Why pray the Rosary every day for a year?

Each time the Blessed Virgin has appeared-- whether it be to Saint Bernadette Soubirous at Lourdes; to Lucia, Jacinta, and Francisco at Fatima; or to Mariette Beco at Banneux-- she has asserted the importance, saving grace, and power of praying the Holy Rosary on a daily basis. Based upon her words, the Rosary is penance and conversion for sinners, a pathway to peace, an end to war, and a powerful act of faith in Jesus Christ. Pope Paul VI presented the Rosary as a powerful means to reach Christ "not merely with Mary but indeed, insofar as this is possible to us, in the same way as Mary, who is certainly the one who thought about Him more than anyone else has ever done."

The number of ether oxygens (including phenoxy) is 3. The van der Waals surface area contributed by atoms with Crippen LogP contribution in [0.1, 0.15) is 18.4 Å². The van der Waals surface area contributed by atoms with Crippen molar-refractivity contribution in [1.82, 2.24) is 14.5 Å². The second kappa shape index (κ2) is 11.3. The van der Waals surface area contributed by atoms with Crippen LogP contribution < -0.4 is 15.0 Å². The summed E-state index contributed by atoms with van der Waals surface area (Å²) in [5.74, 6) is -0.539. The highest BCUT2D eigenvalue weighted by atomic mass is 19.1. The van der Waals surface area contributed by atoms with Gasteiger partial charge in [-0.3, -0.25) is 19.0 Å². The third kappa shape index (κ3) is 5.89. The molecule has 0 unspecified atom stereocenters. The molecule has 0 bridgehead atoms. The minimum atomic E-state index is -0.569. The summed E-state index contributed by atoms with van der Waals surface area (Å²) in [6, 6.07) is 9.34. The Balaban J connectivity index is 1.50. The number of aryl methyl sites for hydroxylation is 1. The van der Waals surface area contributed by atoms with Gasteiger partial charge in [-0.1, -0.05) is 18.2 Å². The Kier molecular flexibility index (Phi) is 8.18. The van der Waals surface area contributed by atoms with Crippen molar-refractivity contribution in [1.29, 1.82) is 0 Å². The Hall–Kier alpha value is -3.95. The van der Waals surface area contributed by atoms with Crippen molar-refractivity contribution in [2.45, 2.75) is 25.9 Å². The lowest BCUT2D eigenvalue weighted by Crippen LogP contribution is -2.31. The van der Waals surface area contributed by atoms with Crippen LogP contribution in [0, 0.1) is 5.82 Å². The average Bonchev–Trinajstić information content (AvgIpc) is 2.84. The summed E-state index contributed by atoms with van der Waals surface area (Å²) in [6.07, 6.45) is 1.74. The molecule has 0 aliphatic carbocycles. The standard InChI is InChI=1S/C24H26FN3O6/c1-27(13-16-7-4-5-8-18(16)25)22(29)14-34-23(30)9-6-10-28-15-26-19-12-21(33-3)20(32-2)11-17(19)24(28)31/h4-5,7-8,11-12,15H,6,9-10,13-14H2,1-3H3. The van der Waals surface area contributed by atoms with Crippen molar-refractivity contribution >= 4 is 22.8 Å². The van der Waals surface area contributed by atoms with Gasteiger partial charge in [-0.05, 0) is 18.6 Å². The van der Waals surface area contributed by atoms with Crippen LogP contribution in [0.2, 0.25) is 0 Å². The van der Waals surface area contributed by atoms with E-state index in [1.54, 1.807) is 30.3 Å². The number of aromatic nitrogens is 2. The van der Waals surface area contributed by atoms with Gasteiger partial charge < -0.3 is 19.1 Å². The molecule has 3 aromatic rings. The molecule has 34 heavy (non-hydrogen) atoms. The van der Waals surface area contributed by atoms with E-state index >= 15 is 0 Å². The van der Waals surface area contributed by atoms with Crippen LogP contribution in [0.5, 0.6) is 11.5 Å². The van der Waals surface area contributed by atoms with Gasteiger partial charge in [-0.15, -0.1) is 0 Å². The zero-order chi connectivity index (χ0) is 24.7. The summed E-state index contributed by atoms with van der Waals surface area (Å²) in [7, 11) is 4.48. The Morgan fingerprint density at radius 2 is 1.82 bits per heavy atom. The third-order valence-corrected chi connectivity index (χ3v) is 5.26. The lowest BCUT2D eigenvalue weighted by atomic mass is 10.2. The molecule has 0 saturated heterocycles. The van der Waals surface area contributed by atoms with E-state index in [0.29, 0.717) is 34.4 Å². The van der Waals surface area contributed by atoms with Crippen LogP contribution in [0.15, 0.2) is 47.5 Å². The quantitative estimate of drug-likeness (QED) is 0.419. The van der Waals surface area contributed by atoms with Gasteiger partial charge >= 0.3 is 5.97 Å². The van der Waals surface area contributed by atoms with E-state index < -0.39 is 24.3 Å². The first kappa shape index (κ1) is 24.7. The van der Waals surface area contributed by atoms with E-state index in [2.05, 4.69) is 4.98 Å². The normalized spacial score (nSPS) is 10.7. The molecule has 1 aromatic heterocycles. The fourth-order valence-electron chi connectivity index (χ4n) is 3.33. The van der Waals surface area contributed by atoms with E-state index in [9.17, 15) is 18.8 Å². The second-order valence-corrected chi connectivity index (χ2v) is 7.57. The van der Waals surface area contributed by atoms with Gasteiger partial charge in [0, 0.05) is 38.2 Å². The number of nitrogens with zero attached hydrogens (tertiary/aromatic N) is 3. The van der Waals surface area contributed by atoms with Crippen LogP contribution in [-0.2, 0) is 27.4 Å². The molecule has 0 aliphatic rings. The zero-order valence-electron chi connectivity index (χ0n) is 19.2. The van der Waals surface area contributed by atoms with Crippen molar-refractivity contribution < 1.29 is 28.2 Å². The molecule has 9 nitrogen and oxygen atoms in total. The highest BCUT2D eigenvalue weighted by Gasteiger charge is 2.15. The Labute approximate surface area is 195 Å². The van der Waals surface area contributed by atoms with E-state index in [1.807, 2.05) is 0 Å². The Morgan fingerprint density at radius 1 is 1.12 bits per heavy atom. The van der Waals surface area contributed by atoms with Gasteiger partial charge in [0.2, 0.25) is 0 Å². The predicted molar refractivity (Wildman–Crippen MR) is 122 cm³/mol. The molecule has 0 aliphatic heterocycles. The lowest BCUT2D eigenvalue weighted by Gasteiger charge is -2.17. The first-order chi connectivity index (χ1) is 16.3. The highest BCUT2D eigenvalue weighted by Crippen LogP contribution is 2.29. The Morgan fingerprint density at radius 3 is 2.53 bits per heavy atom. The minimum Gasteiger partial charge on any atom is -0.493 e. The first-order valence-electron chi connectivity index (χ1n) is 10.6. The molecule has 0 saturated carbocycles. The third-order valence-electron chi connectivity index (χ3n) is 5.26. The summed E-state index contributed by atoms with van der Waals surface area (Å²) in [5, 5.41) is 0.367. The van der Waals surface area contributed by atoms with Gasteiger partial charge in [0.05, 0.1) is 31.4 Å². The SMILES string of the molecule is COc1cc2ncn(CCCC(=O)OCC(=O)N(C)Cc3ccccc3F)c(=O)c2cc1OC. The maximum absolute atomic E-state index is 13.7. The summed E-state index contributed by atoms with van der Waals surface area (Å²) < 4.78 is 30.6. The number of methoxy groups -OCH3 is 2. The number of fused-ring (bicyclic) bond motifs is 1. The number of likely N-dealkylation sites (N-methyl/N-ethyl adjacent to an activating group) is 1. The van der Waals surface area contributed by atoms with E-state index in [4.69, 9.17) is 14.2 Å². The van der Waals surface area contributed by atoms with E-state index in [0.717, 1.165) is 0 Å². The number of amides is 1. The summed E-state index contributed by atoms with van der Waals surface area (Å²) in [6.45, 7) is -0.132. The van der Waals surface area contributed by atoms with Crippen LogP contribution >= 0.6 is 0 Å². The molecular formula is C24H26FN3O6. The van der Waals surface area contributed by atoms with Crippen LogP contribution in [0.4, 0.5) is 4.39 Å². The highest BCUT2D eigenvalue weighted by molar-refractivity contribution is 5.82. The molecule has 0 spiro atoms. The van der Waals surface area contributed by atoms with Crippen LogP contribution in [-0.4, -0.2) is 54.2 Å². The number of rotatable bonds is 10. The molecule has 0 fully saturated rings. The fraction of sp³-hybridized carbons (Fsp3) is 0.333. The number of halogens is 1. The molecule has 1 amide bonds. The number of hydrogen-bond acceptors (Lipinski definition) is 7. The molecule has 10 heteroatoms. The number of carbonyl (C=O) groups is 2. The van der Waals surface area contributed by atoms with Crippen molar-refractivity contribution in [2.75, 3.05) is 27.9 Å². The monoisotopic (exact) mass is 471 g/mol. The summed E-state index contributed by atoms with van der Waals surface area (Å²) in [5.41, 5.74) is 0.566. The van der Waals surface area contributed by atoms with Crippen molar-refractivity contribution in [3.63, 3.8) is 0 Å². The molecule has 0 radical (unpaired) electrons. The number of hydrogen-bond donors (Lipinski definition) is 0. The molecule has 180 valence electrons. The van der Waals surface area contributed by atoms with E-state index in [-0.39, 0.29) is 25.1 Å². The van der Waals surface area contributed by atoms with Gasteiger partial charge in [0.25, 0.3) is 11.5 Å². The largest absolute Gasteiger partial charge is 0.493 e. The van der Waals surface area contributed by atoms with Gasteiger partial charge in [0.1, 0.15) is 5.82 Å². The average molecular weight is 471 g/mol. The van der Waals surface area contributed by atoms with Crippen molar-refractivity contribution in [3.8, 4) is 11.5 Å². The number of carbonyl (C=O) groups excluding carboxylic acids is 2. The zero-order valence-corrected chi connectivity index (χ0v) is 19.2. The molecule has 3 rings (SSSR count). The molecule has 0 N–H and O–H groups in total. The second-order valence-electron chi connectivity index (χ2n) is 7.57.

To show us how this is done, perhaps no one has been more eloquent than the great Cardinal Newman, who wrote: "The great power of the Rosary consists in the fact that it translates the Creed into Prayer. Of course, the Creed is already in a certain sense a prayer and a great act of homage towards God, but the Rosary brings us to meditate again on the great truth of His life and death, and brings this truth close to our hearts. Even Christians, although they know God, usually fear rather than love Him. The strength of the Rosary lies in the particular manner in which it considers these mysteries, since all our thinking about Christ is intertwined with the thought of His Mother, in the relations between Mother and Son; the Holy Family is presented to us, the home in which God lived His infinite love."

As Mary said at Fatima, "Jesus wants to use you to make Me known and loved. He wishes to establish the devotion to My Immaculate Heart throughout the world. I promise salvation to whoever embraces it; these souls will be dear to God, like flowers put by Me to adorn his throne."

August 17: Saint Joan of the Cross

Posted by Jacob